“But whatever you think our forefathers originally meant, the Supreme Court has upheld the right of citizens to individually own guns.” I am always impressed when people, in genuine humility, defer to the experts about what the Constitution requires. Your second meme seems to dismiss this in just the way you mention. However, if you want to dismiss the interpretation that limitations of the right to own guns apply all the way down to those available at the time of the founding, I think you also have to defer to the SCOTUS. They’ve been pretty clear that freedom of the press applies to the most advanced technology for communication, but the right to bear arms doesn’t apply to our most powerful weapons. So the fourth meme’s suggestion of parity there seems very much at odds with the humility before the court you’ve otherwise expressed. Similarly, though there is an individual right to bear arms, the court has been clear that there are still many limitations available to restrict gun ownership which aren’t currently in place, and many of these are exactly what are being sought now.
My own view is that the terrorist watch lists are so problematic that I hope they are used to restrict gun ownership, so that a case involving them is more likely to get to the court and overturn their use for no-fly purposes as well as gun restrictions. With Democrats now tying themselves to these lists, that seems like a bipartisan failure to protect civil liberties, so a defeat of them might help emphasize our common interest in freedom. So often, it seems as though our political system can only advance freedom as a partisan win for one side, which tends to taint our attitudes toward those freedoms.
I didn’t take the fourth meme to suggest anyone should be able to own any weapon, though I can see how someone would interpret it that way. I took it to be saying we don’t limit constitutional rights to specifically whatever technology happened to be available at the time the Constitution was written.
I also don’t know if I’d describe my SCOTUS references as “humility before the court”? My point isn’t that the court is infallible and we must agree with every decision it makes. My point is that the right of an individual to bear arms isn’t an interpretation we’re trying to get recognized–it’s a right that’s already been established. I don’t think it’s set in stone, if for no other reason than the Constitution itself isn’t set in stone.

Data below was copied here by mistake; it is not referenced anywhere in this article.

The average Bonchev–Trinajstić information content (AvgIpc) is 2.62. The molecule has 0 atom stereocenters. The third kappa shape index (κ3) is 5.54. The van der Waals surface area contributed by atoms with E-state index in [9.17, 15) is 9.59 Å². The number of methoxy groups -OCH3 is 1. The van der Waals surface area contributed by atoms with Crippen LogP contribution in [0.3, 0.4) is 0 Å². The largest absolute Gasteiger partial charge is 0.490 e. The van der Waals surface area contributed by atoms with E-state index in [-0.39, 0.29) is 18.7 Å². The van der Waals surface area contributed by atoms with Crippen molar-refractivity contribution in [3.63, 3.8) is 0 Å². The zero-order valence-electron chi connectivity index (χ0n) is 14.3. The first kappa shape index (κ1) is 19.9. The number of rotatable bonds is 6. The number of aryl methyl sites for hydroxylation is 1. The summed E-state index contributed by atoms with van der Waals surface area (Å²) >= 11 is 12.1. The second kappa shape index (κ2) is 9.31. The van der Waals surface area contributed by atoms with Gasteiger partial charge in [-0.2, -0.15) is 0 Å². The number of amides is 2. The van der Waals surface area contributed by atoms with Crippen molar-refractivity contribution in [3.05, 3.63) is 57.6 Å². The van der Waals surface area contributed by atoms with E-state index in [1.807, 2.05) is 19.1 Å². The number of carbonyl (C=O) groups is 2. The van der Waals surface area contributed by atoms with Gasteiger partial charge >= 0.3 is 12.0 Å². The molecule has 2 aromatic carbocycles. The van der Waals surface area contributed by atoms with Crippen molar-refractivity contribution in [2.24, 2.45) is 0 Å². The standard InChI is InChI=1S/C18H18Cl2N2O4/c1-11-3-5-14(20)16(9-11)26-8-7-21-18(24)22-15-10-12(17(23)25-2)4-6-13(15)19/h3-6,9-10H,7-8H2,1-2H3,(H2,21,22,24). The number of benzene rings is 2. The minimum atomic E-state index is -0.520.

I can see from your comment and Tyler’s comment earlier that my post wasn’t very clear. I’m not arguing there should be no limitations whatever. I’m arguing that whatever limitations we debate should be in the context of the fact that individual gun ownership is a constitutional right. My post was inspired specifically by the watch and no-fly lists you’re talking about. I agree those lists are problematic and if this comes to pass I hope you’re right that it brings the lists into the spotlight. But I’m worried it’ll just mean the lists stay as they are and now as a bonus they can be used to curtail other rights (whether that’s gun ownership or something else).
Tyler: “If Congress can argue that a specific regulation does not infringe upon the ability of a citizen to keep and bear arms, it is fair game. THE TYPE OF ARMS IS NOT EXPLICIT.”
Fair enough; however, it is not possible. Any regulation is an infringement. Of course, I can hear the cries; “do you want everyone to be able to carry an Uzzi under their coat?” Perhaps not; but those who wish to already do, and there’s NOTHING anyone can do to stop them. Anyway, that’s not the point either. The issue is the slippery slope of deciding at what point a regulation begins “infringing.” That’s a question that has precisely as many answers as there are opinions regarding what’s reasonable and not.
Rob, fortunately the founders knew there would be disagreements on point of law such as this and provided a solution. There is a whole branch of government with final authority to decide whether the laws passed by congress, or actions made by the President are allowable under a reasonable interpretation of the Constitution, the Judiciary Branch. Thus far, they have not significantly curtailed the regulation of the right to bear arms. It is primarily a paralyzed congress that has been unable to pass regulations.
“It is primarily a paralyzed congress that has been unable to pass regulations.”
Thank God! That “paralysis” is the result of legislators who realize that they must face voters, realizing that a majority of Americans cherish the Bill of rights; most of those recognizing that there is no need for more regulation. If anything, the 2A is severely overregulated as it is. So, if more regulation is so important, why are we not enforcing many of the regulations already there that have greater potential for curbing gun violence?
I would like to point out that as far as I can tell, the gun lobby didn’t start the conversation about guns – they are only responding to the progressive narrative that Pulse was caused by guns, rather than philosophy, religion, or mental illness, and the only appropriate response to this horrific tragedy is legislation about guns, not anything else.